“Do not think that I have come to abolish the Law or the Prophets; I have not come to abolish them but to fulfill them.” -Matthew 5:17
Shortly after Jesus preached the beatitudes to his disciples on the mountainside, he sternly warned them not to believe He came to abolish the Law or the prophets. First, he prefaces his statement by saying, “Do not think.” This presumption of warning indicates there may have already been false rumors circulating that Jesus was going to change the Law and the Prophets.
Why do you think this may be the case? I think it’s because Jesus spoke out against the establishment. He told the Pharisees they were a brood of vipers. He condemned religious leaders who didn’t take care of the widows and orphans—being hearers of the word but not doers. He spoke out against hypocrisy in the synagogues. For these reasons, people might have assumed that Jesus was anti-religious and would create a “new way” of following God.
However, this is not the case. Jesus went to the synagogue every Sabbath. He was a devout Jew. He loved the Torah and quoted Scripture often. Even in the beatitudes, he refers to Psalm 37:11 concerning how the meek or humble will inherit the earth. It’s very important to distinguish between the Law of God and the Prophets versus religious tradition. In fact, the reason Jesus spoke out against the Pharisees is because of His zeal for the Law and love for the proper way of interpreting Torah.
As I said before, the reason Jesus spoke so harshly against the religious establishment is because He loved the Law of God. He didn’t want the synagogue and religious acts of worshipping God to be replaced as a place for profit. That’s why he drove the moneychangers from the Temple. The House of God is to be honored and revered, not used for political, social, and especially religious gain.
Jesus further solidifies that He did not come to abolish the Law or the Prophets when he made this critical statement next: “For I tell you truly, until heaven and earth pass away, not a single jot, not a stroke of a pen, will disappear from the Law until everything is accomplished (Matt 5:18).”
Has heaven and earth passed away? I don’t think so. Does this mean that the Law is still relevant today? Absolutely. The Psalmist states, “The Law of the Lord is perfect, converting the soul (Ps. 19).” The Law is what condemns us and leads us to the mercy seat of grace found in our Savior Jesus Christ. The Law will always serve a purpose contrary to what theologians might say today.
Does the Law save us? No. For by grace we are saved through faith in Jesus. Did the Law ever save? No, it always pointed us to a Redeemer who would impute or give righteousness to the people of God. For Jesus is the ultimate Lamb of God who takes away the sins of the world. The day of Atonement, Yom Kippur, could never erase sin. It was a foreshadow of when God’s Son would take on human flesh and die for the sins of the world.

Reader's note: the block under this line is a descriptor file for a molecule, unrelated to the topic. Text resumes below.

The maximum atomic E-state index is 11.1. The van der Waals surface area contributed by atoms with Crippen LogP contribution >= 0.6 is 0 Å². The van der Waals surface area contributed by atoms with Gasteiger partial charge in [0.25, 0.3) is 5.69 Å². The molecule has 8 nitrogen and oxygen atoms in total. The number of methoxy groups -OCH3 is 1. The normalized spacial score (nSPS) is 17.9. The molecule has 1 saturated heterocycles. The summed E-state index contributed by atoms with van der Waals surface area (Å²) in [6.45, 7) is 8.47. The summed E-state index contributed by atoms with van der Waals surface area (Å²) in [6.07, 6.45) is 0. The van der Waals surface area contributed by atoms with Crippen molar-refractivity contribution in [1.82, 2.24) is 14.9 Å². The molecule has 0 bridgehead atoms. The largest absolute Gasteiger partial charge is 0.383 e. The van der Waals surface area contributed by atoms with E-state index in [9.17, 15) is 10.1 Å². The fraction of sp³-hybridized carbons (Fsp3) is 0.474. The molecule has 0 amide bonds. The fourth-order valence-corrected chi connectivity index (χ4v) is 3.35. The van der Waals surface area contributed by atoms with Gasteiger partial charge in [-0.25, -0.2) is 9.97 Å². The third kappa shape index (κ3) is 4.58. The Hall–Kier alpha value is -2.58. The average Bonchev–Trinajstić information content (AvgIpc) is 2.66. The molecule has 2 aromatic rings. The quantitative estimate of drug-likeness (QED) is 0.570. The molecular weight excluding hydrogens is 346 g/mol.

Law and grace are not mutually exclusive. Law and gospel are not antagonistic. Rather, law, grace, faith, and the gospel are cohesive elements that lay the foundation for the Judeo-Christian worldview. Jesus told us that if we love God, we will obey His commands. Therefore, I demonstrate my love for the gospel and grace found in Jesus by my repentance and obedience—knowing full well my salvation is exclusively in the work of Christ.
In today’s church, there are two extremes. One says, “You are free in Christ.” You are not saved by the law or by doing good deeds. You can do whatever you want. If someone tries to tell you to follow the law, just tell them they are being a legalist.
The other extreme says, “You are not free in Christ.” You must do more than just believe in Jesus for salvation. You must follow the entire Law. You are required to do good works if you want to have a chance of going to heaven today. Yes, Jesus died for you, but you also need to do additional works to make your salvation in Jesus fully secure.
Both views completely miss the mark. Here is the solution: Salvation is by grace through faith in Jesus. When we confess our sins, God is faithful and just to forgive us of all our sins, and cleanse us from all unrighteousness. Our righteousness does not come from within. Our good works don’t add any merit to our salvation. Our only hope is in Jesus, who lived a perfect life for us and took the penalty from the Father that we rightfully deserve as lawbreakers.
Moreover, the apostle Paul told us, “Shall we continue in sin so that grace may abound? God forbid.” In other words, Paul is saying that while the good news is our salvation is a free gift that is not earned, it also should not be used as a license to sin. Also, here’s the thing: While the gospel is free—it requires all of our devotion.
The greatest command is to love God with all our heart, mind, soul, and strength. If we aren’t pursuing that, then the apostle James might say to you: “Faith without works is useless.” He might also add: “What good is, my brothers and sisters, if someone says he has faith but not good deeds. Can that faith save him?” I think we all know the answer to this question. Blessings!
Article written by Chad A. Damitz (M.Div)